Jamal Cornelious is the Manager of Civic Engagement for Citizen Schools Illinois. This post was originally published on the Huffington Post Blog. Chicago is known for being a city built on strong relationships and strategic alliances. The old saying "it's not what you know, but who you know" may be more relevant in Chicago than in any other city. So when I joined Citizen Schools, the "new nonprofit on the block," I expected an uphill battle to build relationships with the corporate community.
Citizen Schools partners with middle schools to expand the learning day for children in low-income communities across the country. By drawing thousands more citizens into schools each year, we are promoting student achievement, transforming schools, and re-imagining education in America. We launched this fall in Chicago with two school partners, Chavez Multicultural Academic Centerin Back of the Yards and Walsh Elementary in Pilsen. Citizen Schools extends the learning day for more than 350 sixth-, seventh- and eighth-graders for three hours in the afternoon, Monday through Thursday. Program elements include academic support, college to career connections, and what I call our secret sauce -apprenticeships.
One of my first corporate meetings was with the AOL team in Chicago to recruit Citizen Teachers to lead our 10-week apprenticeships. I have to admit that I was nervous - it was my third week on the job! I remember spending hours preparing for my presentation and anticipating all of their questions and then the big day arrived. As I prepared to start my presentation to encourage them to volunteer with us, a member of the team said, "We're on board! We just want to know what we can teach." It was then I truly realized what an awesome opportunity I could offer the city's corporate sector. We were in a position to bring some of the most thoughtful, talented, and hard-working citizens of Chicago into the lives of middle school students.
I was pleasantly surprised to find this same level of interest with many of our corporate partners. Meeting after meeting, the response from the business community was overwhelming. Chicago professionals from leading regional banks and technology giants chose to make an investment in the city's future by sharing their passion and expertise with students. I talked to volunteers who stayed in the office extra hours because they were excited to plan out next week's lesson for their apprenticeship. Other volunteers chose to flex their hours or arrive to work early in order to spend a valuable 90 minutes per week teaching students about marketing or how to design a video game.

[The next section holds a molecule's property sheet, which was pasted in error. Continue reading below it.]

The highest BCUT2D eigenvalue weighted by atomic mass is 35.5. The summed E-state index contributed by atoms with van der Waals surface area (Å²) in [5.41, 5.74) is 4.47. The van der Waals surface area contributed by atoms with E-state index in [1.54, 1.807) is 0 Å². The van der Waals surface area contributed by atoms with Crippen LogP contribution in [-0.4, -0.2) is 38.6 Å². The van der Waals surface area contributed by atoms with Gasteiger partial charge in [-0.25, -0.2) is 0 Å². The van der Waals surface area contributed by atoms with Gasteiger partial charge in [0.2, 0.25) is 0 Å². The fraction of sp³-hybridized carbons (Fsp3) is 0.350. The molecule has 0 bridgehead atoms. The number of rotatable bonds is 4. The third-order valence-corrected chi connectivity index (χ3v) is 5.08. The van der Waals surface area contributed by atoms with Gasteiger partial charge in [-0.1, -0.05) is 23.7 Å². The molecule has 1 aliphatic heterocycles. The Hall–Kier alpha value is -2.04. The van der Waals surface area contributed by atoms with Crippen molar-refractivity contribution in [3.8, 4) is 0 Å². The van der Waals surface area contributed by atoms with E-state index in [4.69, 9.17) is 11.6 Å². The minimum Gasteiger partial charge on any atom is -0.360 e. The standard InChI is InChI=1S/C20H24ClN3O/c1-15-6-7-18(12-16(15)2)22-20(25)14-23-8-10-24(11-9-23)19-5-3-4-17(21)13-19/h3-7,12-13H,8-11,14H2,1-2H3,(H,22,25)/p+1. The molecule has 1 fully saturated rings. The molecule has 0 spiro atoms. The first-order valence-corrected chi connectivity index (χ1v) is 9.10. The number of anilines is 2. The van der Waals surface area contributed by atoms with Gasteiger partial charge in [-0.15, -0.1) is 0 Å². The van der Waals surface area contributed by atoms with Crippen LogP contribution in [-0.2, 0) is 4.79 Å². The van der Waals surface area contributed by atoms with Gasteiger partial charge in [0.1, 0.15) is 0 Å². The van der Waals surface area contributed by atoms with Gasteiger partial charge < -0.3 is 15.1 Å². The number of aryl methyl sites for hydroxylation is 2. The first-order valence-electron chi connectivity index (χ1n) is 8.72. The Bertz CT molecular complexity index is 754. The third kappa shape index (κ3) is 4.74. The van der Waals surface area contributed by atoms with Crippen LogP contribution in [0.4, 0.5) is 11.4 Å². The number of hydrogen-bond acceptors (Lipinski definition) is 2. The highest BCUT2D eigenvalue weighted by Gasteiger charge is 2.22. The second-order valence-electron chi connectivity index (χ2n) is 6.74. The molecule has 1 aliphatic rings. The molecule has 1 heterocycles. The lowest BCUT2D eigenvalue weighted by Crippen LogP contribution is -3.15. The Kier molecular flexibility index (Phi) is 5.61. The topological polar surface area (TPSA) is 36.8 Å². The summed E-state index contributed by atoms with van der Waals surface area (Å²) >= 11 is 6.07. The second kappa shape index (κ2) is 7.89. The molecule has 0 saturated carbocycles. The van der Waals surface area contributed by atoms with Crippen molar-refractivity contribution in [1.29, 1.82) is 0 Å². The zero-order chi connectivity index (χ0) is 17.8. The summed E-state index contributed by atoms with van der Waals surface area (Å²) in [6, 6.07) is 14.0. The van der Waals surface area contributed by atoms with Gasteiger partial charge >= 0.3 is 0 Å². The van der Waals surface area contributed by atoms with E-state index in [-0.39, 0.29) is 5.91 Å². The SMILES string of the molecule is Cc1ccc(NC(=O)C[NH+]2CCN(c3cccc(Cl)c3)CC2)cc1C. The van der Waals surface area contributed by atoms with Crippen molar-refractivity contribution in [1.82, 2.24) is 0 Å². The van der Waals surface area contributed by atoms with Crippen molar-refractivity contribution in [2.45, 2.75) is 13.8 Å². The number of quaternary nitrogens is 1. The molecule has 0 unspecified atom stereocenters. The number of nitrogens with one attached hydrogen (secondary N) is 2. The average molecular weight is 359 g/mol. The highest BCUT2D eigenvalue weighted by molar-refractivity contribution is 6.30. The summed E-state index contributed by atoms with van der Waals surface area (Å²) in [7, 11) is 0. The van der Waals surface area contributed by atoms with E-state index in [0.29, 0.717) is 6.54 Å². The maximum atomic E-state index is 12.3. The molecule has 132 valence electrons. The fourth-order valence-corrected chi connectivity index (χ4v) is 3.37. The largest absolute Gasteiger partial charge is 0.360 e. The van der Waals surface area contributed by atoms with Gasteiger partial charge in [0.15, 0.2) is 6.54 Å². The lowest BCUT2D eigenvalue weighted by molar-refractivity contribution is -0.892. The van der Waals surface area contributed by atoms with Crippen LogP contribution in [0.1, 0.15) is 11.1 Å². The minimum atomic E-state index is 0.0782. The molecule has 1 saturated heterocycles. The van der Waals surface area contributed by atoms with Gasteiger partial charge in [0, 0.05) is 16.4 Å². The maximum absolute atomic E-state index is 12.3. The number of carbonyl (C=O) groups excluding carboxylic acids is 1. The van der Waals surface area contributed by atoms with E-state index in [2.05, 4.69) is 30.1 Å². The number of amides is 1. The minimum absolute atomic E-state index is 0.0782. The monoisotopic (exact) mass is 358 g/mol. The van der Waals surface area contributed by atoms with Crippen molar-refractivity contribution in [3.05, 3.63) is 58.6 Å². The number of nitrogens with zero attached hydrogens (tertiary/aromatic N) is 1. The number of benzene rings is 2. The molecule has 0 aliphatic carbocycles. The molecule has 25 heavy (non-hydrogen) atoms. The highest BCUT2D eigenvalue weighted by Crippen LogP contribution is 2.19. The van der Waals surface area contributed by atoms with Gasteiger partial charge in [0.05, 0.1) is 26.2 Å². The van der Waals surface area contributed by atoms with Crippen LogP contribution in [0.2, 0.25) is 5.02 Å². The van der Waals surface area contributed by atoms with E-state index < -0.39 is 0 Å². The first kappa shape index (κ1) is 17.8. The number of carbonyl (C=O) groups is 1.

Here is just an example of the impact of Chicago's Citizen Teachers. AOL employees are teaching marketing and business. Google employees are teaching robotics and presentation skills. MB Financial employees are teaching entrepreneurship and sales. Cognizant employees are teaching business and mobile app design. Deloitte has 40 students visit their offices once a week to learn about healthy living and how to be a consultant. United pilots and operations managers are teaching students about aviation -- including a visit to the tarmac at O'Hare National Airport, the first visit there for many participants.
Seeing our students become young marketing professionals, entrepreneurs, investors and engineers has been a transformational experience for me as well. It is amazing to see students grow as individuals and potential professionals over the course of 10 weeks. I find myself constantly in awe of our students and our amazing volunteers and I am sure that each one of them will tell you that the investment they made in our kids future has already begun to pay dividends. How have you experienced the generosity and commitment of Chicago's companies in your community? Were you as excited as I was by their dedication and enthusiasm?